Port eased his guitar into its case and locked it using a key from his pocket, then led us through the curtain and back into the labyrinth. We passed the press room, full of local media and some rock reporters that followed D.C. from city to city. (God, would I come to know that room. Beige or green cinder block walls and fluorescent lights. Always.) As we passed, a few voices cried “Port! Port!” but he slid past them. The crowd thinned. Mostly hangers-on remained, quick to smile or toss a “hey” toward Port as he walked through. For Jeff and me, the smiles shifted to glares. My stomach twisted with nerves, but Jeff relished the attention, walking taller as he went. I was proud of him, in his element, decked in studded leather and motorcycle boots.

We turned a corner and ducked under a cheap velvet rope with a paper sign scotch-taped to it reading “BAND MEMBERS AND GUESTS ONLY.” Two more burly security guards stood in front of it, and I stared at the floor as they looked us over. A couple of fans shouted at Port from down the hall, and then we turned another corner and found ourselves mostly alone. There were two girls loitering outside a door, and as we approached, Trent Lincoln stepped out. He and Port gave no sign that they knew each other. I’d been watching the man on MTV for years, and now he stood in front of me, a real live rock star, even if he seemed short. His hair was pulled back in a ponytail, and he wore sweat pants without a shirt, a half-empty bottle of Bushmill’s in one hand and a smoke in the other. The taller girl hooked a finger in the band of his sweats. Her mascara was smeared on one side of her face. As we passed, I couldn’t help myself.

“Great show,” I said.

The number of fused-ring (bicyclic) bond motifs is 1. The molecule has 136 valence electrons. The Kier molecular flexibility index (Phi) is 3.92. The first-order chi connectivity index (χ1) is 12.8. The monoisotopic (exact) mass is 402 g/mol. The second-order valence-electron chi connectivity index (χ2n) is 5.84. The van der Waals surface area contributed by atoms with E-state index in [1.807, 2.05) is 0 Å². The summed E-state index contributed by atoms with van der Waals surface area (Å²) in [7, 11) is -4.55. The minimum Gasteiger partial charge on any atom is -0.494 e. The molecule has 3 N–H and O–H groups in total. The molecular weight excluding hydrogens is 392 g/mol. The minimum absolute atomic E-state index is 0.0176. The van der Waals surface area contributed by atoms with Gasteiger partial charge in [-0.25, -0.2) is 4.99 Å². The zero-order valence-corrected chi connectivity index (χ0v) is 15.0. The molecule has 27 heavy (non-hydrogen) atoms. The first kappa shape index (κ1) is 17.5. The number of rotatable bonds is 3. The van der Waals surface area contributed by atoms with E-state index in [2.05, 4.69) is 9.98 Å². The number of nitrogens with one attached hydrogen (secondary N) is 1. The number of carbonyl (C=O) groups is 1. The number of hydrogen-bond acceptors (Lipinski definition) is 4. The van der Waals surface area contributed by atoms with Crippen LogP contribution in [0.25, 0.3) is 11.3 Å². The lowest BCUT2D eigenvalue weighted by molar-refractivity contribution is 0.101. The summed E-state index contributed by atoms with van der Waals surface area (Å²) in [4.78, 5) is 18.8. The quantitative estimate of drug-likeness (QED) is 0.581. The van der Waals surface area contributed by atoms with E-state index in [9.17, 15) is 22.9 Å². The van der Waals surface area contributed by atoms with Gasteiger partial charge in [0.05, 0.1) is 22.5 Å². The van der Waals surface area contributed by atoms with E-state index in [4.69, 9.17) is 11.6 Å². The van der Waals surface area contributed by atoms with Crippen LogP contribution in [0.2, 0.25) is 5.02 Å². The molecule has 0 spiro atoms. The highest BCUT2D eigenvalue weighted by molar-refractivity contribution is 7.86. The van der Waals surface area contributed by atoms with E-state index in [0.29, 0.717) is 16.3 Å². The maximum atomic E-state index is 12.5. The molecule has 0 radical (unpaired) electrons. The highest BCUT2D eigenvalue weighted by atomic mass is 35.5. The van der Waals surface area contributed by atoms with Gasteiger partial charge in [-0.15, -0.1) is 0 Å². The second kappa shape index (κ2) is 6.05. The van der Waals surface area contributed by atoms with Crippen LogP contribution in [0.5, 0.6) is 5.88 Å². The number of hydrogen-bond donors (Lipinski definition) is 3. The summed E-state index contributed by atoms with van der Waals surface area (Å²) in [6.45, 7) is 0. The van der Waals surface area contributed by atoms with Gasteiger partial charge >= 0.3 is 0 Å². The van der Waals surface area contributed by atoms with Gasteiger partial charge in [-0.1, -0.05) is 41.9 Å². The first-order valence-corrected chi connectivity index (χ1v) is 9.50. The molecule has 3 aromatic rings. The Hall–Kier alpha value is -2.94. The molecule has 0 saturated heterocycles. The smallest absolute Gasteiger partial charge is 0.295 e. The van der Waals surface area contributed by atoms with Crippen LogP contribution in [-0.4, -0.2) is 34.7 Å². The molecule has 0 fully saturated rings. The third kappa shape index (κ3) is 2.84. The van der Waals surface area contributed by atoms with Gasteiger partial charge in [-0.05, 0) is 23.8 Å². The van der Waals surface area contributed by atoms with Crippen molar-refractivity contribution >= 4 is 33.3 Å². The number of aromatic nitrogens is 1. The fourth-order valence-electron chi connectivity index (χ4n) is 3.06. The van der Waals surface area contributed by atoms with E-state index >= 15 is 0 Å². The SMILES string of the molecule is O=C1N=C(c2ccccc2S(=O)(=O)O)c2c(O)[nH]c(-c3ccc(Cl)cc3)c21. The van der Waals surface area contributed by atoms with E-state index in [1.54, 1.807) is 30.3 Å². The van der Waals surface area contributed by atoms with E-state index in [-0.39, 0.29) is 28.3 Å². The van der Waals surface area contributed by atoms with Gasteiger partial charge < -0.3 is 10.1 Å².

He didn’t look at me but grunted, “Fuck off,” as he flicked his cigarette in my direction. 

This is not an unusual reaction from a rock star when there are no cameras around. They’re mostly assholes, and after shows they’re tired assholes. I’ve long since learned to throw it right back at them. “Eat shit,” I’d say today, defusing the situation with the machismo I learned from Jeff. But that night, my face burned with shame as I dodged the ashes, wondering what I’d done wrong. I kept walking, thinking that if I didn’t break my stride, the scene would evaporate.

“Jackass,” Port said as we walked, and that should’ve been the end of it, but Jeff stopped and turned back toward Lincoln.

“What did you say to my brother?”

If Lincoln had realized that there was probably no one in the world spoiling for a fight with him more than Jeff, he might’ve backed off, but instead he turned and said, “I told him to fuck the fuck off,” then took a swig of whiskey and spat it at Jeff’s feet, like some French fountain. “And what are you gonna do about it, mate?”

Jeff didn’t move as Port stepped in.

“Trent, back off. These are my friends, so —” 

Before he could finish, Jeff swung a haymaker that shattered Lincoln’s nose with a wet crunch (an injury the guitarist would later blame on an epic bar fight) and put him on the floor. The girls shrieked and ran away as the whiskey bottle busted on the concrete.

“Oh hell,” Port said with horror and laughter. “Man, that was a bad idea.” He looked up and down the hallway. “Let’s get out of here. I might be able to get away with that, but they’ll cart you off.” Jeff looked at his fist, bloody and split at the knuckle.

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Chris Drew's essays and stories have appeared in The Bellevue Literary Review, Big Muddy, Concho River Review, Red Wheelbarrow, and The Sycamore Review. He is currently a dissertator in the creative writing Ph.D. program at the University of Wisconsin–Milwaukee, where he has served as nonfiction editor for cream city review. Chris can be found on the web at